Uterine polypectomy could only be performed in the past using blind procedures, such as curettage and blind avulsion with forceps. To introduce such instruments required dilatation of the cervix and manipulation within the uterine cavity, that necessitated general anaesthesia. Developments in hysteroscopic equipment have enabled polyps to be removed using fine mechanical and electrosurgical tools, which are introduced down a 5- or 7-French rigid operating hysteroscope, and lately, the development of bespoke tissue removal systems. These techniques involve hysteroscopic assessment of uterine cavity, removal of the polyp from the uterine wall and retrieval using the same kit.
The enhanced fastidiousness of surgery and bypassing the requisite for routine significant cervical dilatation have empowered this to become a useful procedure, which can be performed in the office. Often local anaesthesia is not required, especially when using miniature hysteroscopes and employing vaginoscopic technique. Intracervical or paracervical injection of local anaesthesia may be used if cervical dilatation is required .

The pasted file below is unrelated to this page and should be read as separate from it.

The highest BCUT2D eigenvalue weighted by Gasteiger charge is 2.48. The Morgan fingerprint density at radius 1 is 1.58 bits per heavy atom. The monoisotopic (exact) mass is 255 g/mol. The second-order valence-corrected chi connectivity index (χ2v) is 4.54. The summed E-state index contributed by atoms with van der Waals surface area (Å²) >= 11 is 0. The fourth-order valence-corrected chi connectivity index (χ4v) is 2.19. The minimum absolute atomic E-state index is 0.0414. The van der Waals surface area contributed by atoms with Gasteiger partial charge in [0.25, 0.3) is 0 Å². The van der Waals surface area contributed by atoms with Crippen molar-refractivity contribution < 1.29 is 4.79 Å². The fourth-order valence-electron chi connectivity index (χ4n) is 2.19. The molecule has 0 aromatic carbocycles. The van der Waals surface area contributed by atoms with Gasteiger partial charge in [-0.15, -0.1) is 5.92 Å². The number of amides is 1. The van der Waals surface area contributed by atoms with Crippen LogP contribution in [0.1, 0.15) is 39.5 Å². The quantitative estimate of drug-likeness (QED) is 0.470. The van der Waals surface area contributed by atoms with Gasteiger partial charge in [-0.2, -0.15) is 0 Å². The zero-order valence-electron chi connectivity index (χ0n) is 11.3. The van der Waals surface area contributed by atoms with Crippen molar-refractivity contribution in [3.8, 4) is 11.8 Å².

The results of the OPT trial exhibited that outpatient polypectomy was comparable to inpatient polypectomy for the effective mitigation of uterine bleeding due to uterine polyps. At 6 months, 73% of women in the outpatient treatment group and 80% in the inpatient treatment group were effectively cured, and the treatment effects were sustained at 12 and 24 months.
A patient preference study was conducted alongside this RCT which demonstrated a strong treatment setting preference. Nearly, 81% women in this study expressed an inclination for outpatient treatment, and a formal structured interview and thematic analysis established that the overall convenience and feasibility of the outpatient procedure, precluding hospital admission and time off work was highly valued by the women and outweighed the discomfort of the procedure .
4.2 Outpatient endometrial ablation